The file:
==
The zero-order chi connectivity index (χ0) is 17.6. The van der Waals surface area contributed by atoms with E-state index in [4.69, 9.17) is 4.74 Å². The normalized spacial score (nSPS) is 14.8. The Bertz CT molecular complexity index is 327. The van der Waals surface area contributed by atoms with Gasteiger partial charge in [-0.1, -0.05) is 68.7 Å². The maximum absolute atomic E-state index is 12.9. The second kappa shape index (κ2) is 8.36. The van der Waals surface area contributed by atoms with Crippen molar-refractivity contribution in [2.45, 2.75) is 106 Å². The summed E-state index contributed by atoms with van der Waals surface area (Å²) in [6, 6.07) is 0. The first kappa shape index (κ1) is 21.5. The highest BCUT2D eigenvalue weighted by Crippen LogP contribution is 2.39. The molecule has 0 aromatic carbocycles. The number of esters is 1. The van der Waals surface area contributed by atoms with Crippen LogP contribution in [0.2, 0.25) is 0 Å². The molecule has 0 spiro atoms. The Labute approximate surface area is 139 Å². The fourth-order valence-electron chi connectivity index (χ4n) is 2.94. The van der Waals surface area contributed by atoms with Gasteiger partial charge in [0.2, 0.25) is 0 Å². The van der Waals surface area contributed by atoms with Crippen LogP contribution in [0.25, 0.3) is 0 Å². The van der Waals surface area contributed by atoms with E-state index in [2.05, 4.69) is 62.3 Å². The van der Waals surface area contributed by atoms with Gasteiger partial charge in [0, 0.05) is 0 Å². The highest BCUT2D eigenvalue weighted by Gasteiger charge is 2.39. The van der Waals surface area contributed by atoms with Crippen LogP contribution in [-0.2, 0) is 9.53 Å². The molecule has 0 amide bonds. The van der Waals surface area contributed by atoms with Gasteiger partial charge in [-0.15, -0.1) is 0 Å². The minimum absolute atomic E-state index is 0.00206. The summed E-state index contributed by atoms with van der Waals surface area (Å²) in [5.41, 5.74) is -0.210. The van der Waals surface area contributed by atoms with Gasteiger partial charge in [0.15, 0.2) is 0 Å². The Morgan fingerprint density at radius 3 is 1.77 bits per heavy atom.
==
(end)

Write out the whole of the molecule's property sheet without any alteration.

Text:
The zero-order chi connectivity index (χ0) is 17.6. The van der Waals surface area contributed by atoms with E-state index in [4.69, 9.17) is 4.74 Å². The normalized spacial score (nSPS) is 14.8. The Bertz CT molecular complexity index is 327. The van der Waals surface area contributed by atoms with Gasteiger partial charge in [-0.1, -0.05) is 68.7 Å². The maximum absolute atomic E-state index is 12.9. The second kappa shape index (κ2) is 8.36. The van der Waals surface area contributed by atoms with Crippen molar-refractivity contribution in [2.45, 2.75) is 106 Å². The summed E-state index contributed by atoms with van der Waals surface area (Å²) in [6, 6.07) is 0. The first kappa shape index (κ1) is 21.5. The highest BCUT2D eigenvalue weighted by Crippen LogP contribution is 2.39. The molecule has 0 aromatic carbocycles. The number of esters is 1. The van der Waals surface area contributed by atoms with Crippen LogP contribution in [0.2, 0.25) is 0 Å². The molecule has 0 spiro atoms. The Labute approximate surface area is 139 Å². The fourth-order valence-electron chi connectivity index (χ4n) is 2.94. The van der Waals surface area contributed by atoms with Gasteiger partial charge in [0.2, 0.25) is 0 Å². The van der Waals surface area contributed by atoms with Crippen LogP contribution in [0.25, 0.3) is 0 Å². The van der Waals surface area contributed by atoms with E-state index in [2.05, 4.69) is 62.3 Å². The van der Waals surface area contributed by atoms with Gasteiger partial charge in [0, 0.05) is 0 Å². The highest BCUT2D eigenvalue weighted by Gasteiger charge is 2.39. The van der Waals surface area contributed by atoms with Crippen LogP contribution in [-0.2, 0) is 9.53 Å². The molecule has 0 amide bonds. The van der Waals surface area contributed by atoms with Gasteiger partial charge in [-0.15, -0.1) is 0 Å². The minimum absolute atomic E-state index is 0.00206. The summed E-state index contributed by atoms with van der Waals surface area (Å²) in [5.41, 5.74) is -0.210. The van der Waals surface area contributed by atoms with Gasteiger partial charge in [0.15, 0.2) is 0 Å². The Morgan fingerprint density at radius 3 is 1.77 bits per heavy atom.